3. We are all connected: what happens to the Inuit and to other First Nations peoples happens to all of us.

Gov. Jay Inslee of Washington state made the chilling observation about the Pacific Northwest: “The rainforest is on fire,” and noted he had breathed the smoke of British Columbia’s fires when he left his home to travel to the Summit.

There are major threats to agriculture. Ontario Minister of the Environment Glen Murray, noted that more than 80 per cent of the regional apple crop had been lost in one year: “When you can’t reliably grow apples in Ontario” served as a canary in the coal mine insight.

Eliminating emissions of climate forcing gases is a moral and economic imperative. Doing so without a strong, reliable, and catalytic carbon price is much more expensive. Many of the jurisdictions represented are actively pricing carbon in some way, and benefitting from doing so.

British Columbia Minister of the Environment Mary Polak, was widely recognized for the province’s leadership in implementing a revenue-neutral carbon tax returns that revenues to the people through tax rate reductions of various kinds. Ontario, Quebec, and California are forming a common market for buying and selling permits and credits, to facilitate an overall capping of greenhouse gas emissions within certain sectors.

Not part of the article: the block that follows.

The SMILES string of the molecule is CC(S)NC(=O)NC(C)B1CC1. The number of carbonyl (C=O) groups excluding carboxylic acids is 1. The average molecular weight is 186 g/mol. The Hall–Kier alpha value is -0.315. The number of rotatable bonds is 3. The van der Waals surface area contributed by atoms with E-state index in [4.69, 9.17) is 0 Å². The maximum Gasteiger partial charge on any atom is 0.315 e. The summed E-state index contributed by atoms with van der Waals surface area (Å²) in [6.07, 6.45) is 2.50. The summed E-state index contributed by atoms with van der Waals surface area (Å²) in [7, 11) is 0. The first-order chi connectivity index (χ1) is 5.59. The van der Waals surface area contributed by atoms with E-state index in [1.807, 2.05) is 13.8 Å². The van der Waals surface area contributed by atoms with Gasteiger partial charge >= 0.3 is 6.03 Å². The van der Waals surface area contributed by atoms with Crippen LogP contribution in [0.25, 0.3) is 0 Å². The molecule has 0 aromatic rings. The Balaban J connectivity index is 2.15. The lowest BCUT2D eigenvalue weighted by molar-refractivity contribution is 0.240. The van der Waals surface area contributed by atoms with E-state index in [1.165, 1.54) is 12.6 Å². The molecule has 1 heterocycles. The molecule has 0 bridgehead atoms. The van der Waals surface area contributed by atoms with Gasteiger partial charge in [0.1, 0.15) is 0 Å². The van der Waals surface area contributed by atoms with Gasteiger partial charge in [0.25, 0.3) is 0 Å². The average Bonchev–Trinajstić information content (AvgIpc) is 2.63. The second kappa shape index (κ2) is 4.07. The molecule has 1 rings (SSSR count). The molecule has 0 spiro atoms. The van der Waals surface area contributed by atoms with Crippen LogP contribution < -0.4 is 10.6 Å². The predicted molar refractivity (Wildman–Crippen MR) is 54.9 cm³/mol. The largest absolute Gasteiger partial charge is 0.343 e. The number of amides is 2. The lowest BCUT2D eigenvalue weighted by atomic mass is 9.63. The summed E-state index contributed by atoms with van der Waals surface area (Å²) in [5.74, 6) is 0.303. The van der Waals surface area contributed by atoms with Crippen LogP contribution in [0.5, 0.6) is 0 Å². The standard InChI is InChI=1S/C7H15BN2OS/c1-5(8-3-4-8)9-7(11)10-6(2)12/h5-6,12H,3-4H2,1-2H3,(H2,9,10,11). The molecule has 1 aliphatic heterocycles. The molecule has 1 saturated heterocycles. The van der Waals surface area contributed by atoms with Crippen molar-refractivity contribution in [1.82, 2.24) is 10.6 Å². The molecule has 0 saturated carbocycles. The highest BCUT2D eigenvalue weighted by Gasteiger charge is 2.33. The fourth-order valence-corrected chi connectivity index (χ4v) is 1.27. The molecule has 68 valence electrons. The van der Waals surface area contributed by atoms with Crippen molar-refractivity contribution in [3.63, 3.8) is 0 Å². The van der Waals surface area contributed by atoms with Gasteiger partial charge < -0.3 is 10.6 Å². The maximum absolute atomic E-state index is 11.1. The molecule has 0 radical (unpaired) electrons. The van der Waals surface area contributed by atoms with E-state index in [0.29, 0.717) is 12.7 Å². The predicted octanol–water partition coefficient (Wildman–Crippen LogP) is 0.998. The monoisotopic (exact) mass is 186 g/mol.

Brazilian states are looking at forestry and land use as crucial to both sustainable development and to catalyzing carbon pricing and emissions reductions, at home and abroad. We heard from the nine U.S. states participating in the Regional Greenhouse Gas Initiative. The RGGI states have seen an 18 per cent reduction in emissions, while enjoying higher GDP growth than the rest of the U.S., more than nine per cent since RGGI came into force.

Mexico was represented by the states of Baja California and Jalisco, but also by Undersecretary Rodolfo Lacy, who has responsibility for Mexico’s national carbon tax, which came into force in January 2014. The tax is applied at the source, according to the molecular chemistry of the raw material. Lacy described this approach as “more democratic,” allowing everyone to plan around a clear price signal.

Pricing at the source means the administrative monitoring is much simpler, and the solution can cover the entire market. Certified Emissions Reductions (CER) can be used “to pay the tax.” In 2017, Mexico plans to make its CER tradable on California’s carbon market. This would allow for both compensation of early actors and for full payment of the carbon tax.